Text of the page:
"Drugs have no borders. They don't have boundaries and this way, we could go anywhere we wanted."

Call, as a state narcotics agent, headed up the strike force, which culled officers from multiple, disparate police departments — agencies not without some history of turf battles that stretched beyond competitiveness and delved into downright distrust.

"It was really hard tearing down the boundaries, getting the guys to trust one another. The talking back and forth, trading information, was not easily done."

Over time and after some bumps, Call said he began to see a transformation among the officers.

"Once they could see they were doing it for the good of the people and there were no boundaries when it came to drugs, we ended up a really cohesive team…It was a hard start, but once it got going it just went crazy."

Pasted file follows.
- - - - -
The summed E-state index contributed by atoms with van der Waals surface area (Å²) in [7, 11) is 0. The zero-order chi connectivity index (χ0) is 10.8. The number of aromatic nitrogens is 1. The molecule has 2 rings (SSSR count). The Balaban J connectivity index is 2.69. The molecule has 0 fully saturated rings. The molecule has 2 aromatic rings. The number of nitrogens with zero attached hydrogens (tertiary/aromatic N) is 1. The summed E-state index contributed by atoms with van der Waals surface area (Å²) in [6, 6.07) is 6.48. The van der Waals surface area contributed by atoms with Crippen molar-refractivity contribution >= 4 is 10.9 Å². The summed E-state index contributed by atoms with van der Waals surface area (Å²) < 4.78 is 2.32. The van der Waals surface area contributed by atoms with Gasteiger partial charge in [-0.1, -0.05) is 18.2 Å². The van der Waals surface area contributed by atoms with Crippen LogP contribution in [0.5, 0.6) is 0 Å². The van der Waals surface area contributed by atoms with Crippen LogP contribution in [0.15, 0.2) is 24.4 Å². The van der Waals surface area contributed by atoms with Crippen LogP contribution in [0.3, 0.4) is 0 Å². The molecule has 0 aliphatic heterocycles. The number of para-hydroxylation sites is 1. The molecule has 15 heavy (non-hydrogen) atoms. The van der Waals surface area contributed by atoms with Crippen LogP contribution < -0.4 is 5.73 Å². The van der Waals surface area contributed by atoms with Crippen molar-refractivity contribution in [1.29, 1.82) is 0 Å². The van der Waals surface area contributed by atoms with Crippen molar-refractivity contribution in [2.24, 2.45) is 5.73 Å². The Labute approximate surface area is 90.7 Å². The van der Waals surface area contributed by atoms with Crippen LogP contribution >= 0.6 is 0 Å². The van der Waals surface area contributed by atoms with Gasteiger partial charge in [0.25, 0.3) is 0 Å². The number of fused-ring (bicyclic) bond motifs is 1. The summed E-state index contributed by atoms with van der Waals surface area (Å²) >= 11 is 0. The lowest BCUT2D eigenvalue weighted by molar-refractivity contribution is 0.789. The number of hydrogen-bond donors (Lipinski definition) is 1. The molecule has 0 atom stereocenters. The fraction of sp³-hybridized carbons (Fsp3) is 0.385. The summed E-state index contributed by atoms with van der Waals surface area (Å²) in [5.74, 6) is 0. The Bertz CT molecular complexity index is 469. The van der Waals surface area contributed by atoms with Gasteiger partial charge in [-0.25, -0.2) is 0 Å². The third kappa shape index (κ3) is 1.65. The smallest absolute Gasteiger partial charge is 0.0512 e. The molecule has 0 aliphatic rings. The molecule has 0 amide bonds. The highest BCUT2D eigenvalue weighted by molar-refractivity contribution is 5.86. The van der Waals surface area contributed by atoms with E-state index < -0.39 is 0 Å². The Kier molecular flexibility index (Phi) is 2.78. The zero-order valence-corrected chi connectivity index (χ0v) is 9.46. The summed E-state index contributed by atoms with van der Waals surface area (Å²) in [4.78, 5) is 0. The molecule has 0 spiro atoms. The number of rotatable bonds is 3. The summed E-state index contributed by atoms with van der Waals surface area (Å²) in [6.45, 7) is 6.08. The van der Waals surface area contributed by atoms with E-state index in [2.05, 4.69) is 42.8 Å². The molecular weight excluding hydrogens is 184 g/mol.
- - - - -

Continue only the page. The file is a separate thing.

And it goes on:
Call stayed on for 18 months and turned the reins from the state over to Weber County as the administrating agency.

Ogden Police, with a larger, more city-centric department than Weber County, pushed in more manpower, while smaller agencies such as Roy, Riverdale and South Ogden started to send an officer up.

Officers rotated in on 18-month assignments from their respective agencies and seldom stayed beyond two or three years.

"It wasn't a place where they could bury somebody or hide somebody," Call said. "The idea is that they took that knowledge and went back to their departments to use it."

That specialized experience that comes from working the strike force can confront even a relatively seasoned patrol officer with new challenges like writing a search warrant, running a confidential informant or even going undercover to buy drugs.